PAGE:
possible to reverse Type 2 diabetes through a low calorie diet program, without any help from medications. The study, which was funded by Diabetes UK, was led by Professor Roy Taylor from Newcastle University and Professor Mike Lean from the University of Glasgow. They presented their findings at the International Diabetes Federation Congress in Abu Dhabi on December 5. The study is published in T ...

  • Half Of Adults In The U.S. Have Diabetes Or Pre-Diabetes, Study Finds

    A national wake up call to intensify efforts to control the obesity crisis with added focus on diet, exercise and monitoring blood sugar According to a study published online in JAMA today, nearly 50% of adults living in the U.S. have diabetes or pre-diabetes, a condition where a person already has elevated blood sugar and is at risk to develop diabetes. Diabetes, a condition where blood sugar is ...

  • Regular alcohol consumption could cut diabetes risk, study finds

    Regularly drinking a moderate amount of certain alcoholic drinks could reduce a person’s chances of developing diabetes, according to a study. Consuming alcohol three or four days a week was associated with a reduced risk of developing diabetes – a 27% reduction in men and a 32% reduction in women – compared with abstaining, scientists found. Wine was considered particularly beneficial, prob ...

  • Two diet drinks a day could double the risk of diabetes, study finds

    Two fizzy drinks a day could double the risk of diabetes - even if they are diet versions - a Swedish study has found. Research by the Karolinska Institute on 2,800 adults found that those who consumed at least two 200ml servings of soft drinks daily were 2.4 times as likely to suffer from a form of type 2 diabetes. Many fizzy drinks are sold in 330ml cans, meaning that one and a half cans would b ...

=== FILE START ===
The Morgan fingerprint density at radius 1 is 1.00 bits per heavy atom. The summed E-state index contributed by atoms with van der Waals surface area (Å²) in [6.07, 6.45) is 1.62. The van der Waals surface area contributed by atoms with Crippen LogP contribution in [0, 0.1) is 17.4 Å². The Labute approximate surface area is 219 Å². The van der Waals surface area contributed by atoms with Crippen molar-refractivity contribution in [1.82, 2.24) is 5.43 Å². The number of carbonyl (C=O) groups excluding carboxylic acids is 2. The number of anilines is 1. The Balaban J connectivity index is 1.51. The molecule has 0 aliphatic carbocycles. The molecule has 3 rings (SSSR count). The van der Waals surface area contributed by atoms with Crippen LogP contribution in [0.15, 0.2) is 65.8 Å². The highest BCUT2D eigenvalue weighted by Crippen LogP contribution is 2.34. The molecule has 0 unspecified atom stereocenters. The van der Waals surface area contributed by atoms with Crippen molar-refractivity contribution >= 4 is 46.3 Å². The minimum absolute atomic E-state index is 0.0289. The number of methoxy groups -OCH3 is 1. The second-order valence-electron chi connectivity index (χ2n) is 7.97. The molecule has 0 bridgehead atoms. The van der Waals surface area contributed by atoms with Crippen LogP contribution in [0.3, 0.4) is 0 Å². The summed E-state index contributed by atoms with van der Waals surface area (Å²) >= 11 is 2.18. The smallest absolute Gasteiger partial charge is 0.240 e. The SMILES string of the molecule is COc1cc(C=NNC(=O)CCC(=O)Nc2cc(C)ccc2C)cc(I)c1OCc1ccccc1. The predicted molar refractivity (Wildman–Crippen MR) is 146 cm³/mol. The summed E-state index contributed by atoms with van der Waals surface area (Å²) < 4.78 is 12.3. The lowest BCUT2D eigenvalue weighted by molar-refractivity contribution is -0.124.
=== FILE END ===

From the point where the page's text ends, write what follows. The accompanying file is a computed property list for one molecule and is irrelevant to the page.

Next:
• Diabetes and obesity linked to number of nearby fast-food outlets, study finds

    Diabetes and obesity rates in inner cities can be linked to the number of fast-food outlets near people’s homes, a study has found. Scientists based their conclusion on a study of 10,000 people in the UK. They found there were twice as many fast-food outlets within 500 metres of homes in non-white and socially deprived neighbourhoods. The lead researcher, Prof Kamlesh Khunti from the University ...

  • Study Finds Half of U.S. Adults Have Diabetes or Prediabetes

    Recently, researchers set out to quantify just how prevalent the disease and its precursor are among American adults. In a large population-based study(jama.jamanetwork.com) published Sept. 8 in JAMA: the Journal of the American Medical Association, authors examined the prevalence of diabetes and prediabetes and related disease trends in U.S. adults from 1988-2012. One of the most startling findin ...

  • UCSD Study Finds Root Cause of Type 2 Diabetes

    NBC 7 San Diego Researchers at the University of California, San Diego, believe they have discovered the "root cause" of Type 2 diabetes — a molecular link between obesity and diabetes that may lead to new treatment. Inflammation that results from obesity leads to insulin resistance, the first step in developing Type 2 diabetes, the study found. One inflammatory molecule in particular, LTB4, is ...

Related Articles